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The Lags of Monetary Policy

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  • David Gruen

    (Reserve Bank of Australia)

  • John Romalis

    (Reserve Bank of Australia)

  • Naveen Chandra

    (Reserve Bank of Australia)

Abstract

The length of the transmission lags from monetary policy to output has been the subject of much research over the years, but there are serious problems in isolating the lags with any precision. This paper uses a simple model of Australian output to estimate the length of the lags, and then examines how attempts to grapple with the estimation problems might change the results. We estimate that output growth falls by about one-third of one per cent in both the first and second years after a one percentage point rise in the short-term real interest rate, and by about one-sixth of one per cent in the third year. This implies an average lag of about five or six quarters in monetary policy’s impact on output growth. Each of these estimates is, however, subject to considerable uncertainty. We discuss the implications for policy of these relatively long and uncertain lags. Finally, we find no evidence that the average lag from monetary policy to output growth has become any shorter in the 1990s.

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Bibliographic Info

Paper provided by Reserve Bank of Australia in its series RBA Research Discussion Papers with number rdp9702.

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Date of creation: Apr 1997
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Handle: RePEc:rba:rbardp:rdp9702

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  1. Tro Kortian & James O’Regan, 1996. "Australian Financial Market Volatility: An Exploration of Cross-country and Cross-market Linkages," RBA Research Discussion Papers rdp9609, Reserve Bank of Australia.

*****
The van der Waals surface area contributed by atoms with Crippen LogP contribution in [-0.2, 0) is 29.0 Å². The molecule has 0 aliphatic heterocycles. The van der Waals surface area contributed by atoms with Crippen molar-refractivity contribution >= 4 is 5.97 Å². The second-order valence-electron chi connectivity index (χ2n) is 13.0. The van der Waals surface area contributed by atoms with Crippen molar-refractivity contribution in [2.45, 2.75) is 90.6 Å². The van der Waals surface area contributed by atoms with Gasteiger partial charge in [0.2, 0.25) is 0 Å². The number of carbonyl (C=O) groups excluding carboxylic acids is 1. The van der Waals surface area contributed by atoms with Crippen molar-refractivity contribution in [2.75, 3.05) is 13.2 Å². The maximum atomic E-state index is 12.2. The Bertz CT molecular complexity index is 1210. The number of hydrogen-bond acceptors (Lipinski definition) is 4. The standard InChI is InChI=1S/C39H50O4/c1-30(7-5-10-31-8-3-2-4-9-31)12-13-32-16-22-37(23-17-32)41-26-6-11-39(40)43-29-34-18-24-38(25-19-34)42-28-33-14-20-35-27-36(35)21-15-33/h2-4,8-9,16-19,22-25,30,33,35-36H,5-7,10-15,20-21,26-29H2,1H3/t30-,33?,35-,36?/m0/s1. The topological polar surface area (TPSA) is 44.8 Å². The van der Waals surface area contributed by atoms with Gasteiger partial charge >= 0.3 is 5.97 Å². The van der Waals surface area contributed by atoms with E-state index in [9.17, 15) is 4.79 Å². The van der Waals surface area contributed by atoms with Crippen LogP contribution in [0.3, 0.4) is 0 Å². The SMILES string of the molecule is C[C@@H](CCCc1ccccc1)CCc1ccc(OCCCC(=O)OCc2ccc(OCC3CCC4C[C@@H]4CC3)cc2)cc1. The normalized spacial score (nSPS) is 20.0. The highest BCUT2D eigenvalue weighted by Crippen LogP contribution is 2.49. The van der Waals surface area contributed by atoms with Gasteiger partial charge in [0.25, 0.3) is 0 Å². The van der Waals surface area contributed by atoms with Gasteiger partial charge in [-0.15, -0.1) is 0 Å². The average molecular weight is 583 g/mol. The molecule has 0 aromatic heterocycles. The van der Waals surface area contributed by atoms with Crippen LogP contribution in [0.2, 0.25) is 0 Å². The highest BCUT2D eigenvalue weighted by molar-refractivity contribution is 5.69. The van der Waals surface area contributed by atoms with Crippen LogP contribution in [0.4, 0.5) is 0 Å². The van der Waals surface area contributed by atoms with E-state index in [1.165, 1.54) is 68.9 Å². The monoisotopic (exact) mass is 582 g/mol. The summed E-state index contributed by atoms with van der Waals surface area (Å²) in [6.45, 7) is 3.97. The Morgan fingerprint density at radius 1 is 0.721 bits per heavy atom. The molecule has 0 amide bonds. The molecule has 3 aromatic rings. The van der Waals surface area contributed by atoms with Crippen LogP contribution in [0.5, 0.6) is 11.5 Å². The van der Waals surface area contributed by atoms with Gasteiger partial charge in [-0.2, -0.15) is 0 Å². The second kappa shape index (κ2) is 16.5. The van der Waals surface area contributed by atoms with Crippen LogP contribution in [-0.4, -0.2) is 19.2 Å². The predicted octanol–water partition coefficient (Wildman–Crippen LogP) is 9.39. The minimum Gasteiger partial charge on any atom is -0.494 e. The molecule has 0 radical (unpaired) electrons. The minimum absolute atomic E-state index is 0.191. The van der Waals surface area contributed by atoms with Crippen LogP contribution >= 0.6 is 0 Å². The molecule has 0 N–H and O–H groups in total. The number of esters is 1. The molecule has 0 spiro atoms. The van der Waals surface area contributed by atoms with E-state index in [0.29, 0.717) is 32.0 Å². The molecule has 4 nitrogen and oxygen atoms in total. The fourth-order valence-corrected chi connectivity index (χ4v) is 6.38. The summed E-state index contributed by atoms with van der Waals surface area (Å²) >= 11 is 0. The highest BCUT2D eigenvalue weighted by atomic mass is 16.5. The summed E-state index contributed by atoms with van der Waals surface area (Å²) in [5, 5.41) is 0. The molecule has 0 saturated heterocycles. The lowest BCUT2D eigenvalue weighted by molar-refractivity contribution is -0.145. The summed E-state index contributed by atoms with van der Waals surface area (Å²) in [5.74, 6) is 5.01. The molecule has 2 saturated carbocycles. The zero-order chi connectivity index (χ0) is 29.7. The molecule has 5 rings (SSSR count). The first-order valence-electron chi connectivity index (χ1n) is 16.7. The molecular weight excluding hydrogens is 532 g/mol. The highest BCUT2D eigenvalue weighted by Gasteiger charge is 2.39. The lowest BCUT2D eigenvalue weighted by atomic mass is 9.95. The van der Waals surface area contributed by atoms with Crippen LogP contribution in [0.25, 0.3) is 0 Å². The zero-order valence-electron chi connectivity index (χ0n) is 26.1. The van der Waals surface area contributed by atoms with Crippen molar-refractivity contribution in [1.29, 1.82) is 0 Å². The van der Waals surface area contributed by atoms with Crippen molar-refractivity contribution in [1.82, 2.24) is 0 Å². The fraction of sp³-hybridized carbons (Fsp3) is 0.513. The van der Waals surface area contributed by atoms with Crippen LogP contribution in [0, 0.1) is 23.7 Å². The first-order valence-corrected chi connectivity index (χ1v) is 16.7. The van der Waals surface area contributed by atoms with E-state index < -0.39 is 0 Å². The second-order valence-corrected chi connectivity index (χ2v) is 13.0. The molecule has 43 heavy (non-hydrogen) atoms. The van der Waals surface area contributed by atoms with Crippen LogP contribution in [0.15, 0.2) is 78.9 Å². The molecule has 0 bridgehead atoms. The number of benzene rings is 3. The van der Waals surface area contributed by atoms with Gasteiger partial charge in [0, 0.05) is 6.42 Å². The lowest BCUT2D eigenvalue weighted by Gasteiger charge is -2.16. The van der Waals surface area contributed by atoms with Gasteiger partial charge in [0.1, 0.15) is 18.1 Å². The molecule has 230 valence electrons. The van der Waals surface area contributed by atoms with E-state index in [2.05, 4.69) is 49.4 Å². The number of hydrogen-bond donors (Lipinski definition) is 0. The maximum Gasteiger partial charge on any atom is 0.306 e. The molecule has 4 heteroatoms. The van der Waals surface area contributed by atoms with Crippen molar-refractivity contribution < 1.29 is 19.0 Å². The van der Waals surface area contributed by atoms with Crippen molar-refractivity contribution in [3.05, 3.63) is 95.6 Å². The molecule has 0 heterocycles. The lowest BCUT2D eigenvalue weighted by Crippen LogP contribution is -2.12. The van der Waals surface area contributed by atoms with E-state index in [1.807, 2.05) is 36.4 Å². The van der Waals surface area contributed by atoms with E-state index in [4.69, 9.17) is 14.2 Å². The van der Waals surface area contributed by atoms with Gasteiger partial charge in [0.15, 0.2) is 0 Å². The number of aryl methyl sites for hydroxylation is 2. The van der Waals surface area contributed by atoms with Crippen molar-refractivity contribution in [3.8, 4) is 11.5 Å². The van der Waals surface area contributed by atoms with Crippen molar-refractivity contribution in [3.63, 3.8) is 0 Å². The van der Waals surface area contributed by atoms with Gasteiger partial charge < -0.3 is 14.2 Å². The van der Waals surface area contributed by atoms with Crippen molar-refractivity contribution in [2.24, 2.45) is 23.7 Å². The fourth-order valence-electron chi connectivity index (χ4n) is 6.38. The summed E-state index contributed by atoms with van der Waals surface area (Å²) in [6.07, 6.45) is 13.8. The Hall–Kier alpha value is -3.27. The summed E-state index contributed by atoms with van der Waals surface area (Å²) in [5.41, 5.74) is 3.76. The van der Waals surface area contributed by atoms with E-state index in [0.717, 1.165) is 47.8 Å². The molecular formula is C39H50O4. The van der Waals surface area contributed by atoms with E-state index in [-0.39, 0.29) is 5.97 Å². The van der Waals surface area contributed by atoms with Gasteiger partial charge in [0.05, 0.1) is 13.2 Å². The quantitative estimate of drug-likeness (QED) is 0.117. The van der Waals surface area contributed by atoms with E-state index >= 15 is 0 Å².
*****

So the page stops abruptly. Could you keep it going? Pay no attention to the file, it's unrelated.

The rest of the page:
2. Pesaran, M. H. & Shin, Y. & Smith, R. J., 1996. "Testing for the 'Existence of a Long-run Relationship'," Cambridge Working Papers in Economics 9622, Faculty of Economics, University of Cambridge.
  3. Matthew D. Shapiro, 1984. "The Dynamic Demand for Capital and Labor," Cowles Foundation Discussion Papers 735, Cowles Foundation for Research in Economics, Yale University.
  4. David Gruen & Geoffrey Shuetrim, 1994. "Internationalisation and the Macroeconomy," RBA Annual Conference Volume, in: Philip Lowe & Jacqueline Dwyer (ed.), International Intergration of the Australian Economy Reserve Bank of Australia.
  5. Eichenbaum, Martin & Evans, Charles L, 1995. "Some Empirical Evidence on the Effects of Shocks to Monetary Policy on Exchange Rates," The Quarterly Journal of Economics, MIT Press, vol. 110(4), pages 975-1009, November.
  6. Gordon de Brouwer & John Romalis, 1996. "External Influences on Output: An Industry Analysis," RBA Research Discussion Papers rdp9612, Reserve Bank of Australia.
  7. Philip Lowe, 1995. "The Link between the Cash Rate and Market Interest Rates," RBA Research Discussion Papers rdp9504, Reserve Bank of Australia.
  8. Stephen Grenville, 1996. "Recent Developments in Monetary Policy: Australia and Abroad," Australian Economic Review, The University of Melbourne, Melbourne Institute of Applied Economic and Social Research, vol. 29(1), pages 29-39.
  9. Nicolas de Roos & Bill Russell, 1996. "Towards an Understanding of Australia’s Co-movement with Foreign Business Cycles," RBA Research Discussion Papers rdp9607, Reserve Bank of Australia.
  10. repec:fth:inseep:9645 is not listed on IDEAS
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Cited by:
  1. Abbas Valadkhani, 2003. "Does The Term Structure Predict Australia’S Future Output Growth?," School of Economics and Finance Discussion Papers and Working Papers Series 139, School of Economics and Finance, Queensland University of Technology.
  2. Martin Melecky & Daniel Buncic, 2005. "An Estimated, New Keynesian Policy Model for Australia," Macroeconomics 0511026, EconWPA.
  3. West, L.k. & Agbola, W.F., 2005. "Causality Links Between Asset Prices And Cash Rate In Australia," International Journal of Applied Econometrics and Quantitative Studies, Euro-American Association of Economic Development, vol. 2(3), pages 69-86.
  4. Yuong Ha, 2000. "Uncertainty about the length of the monetary policy transmission lag: implications for monetary policy," Reserve Bank of New Zealand Discussion Paper Series DP2000/01, Reserve Bank of New Zealand.
  5. Ellis W. Tallman & Naveen Chandra, 1997. "Financial Aggregates as Conditioning Information for Australian Output and Inflation," RBA Research Discussion Papers rdp9704, Reserve Bank of Australia.

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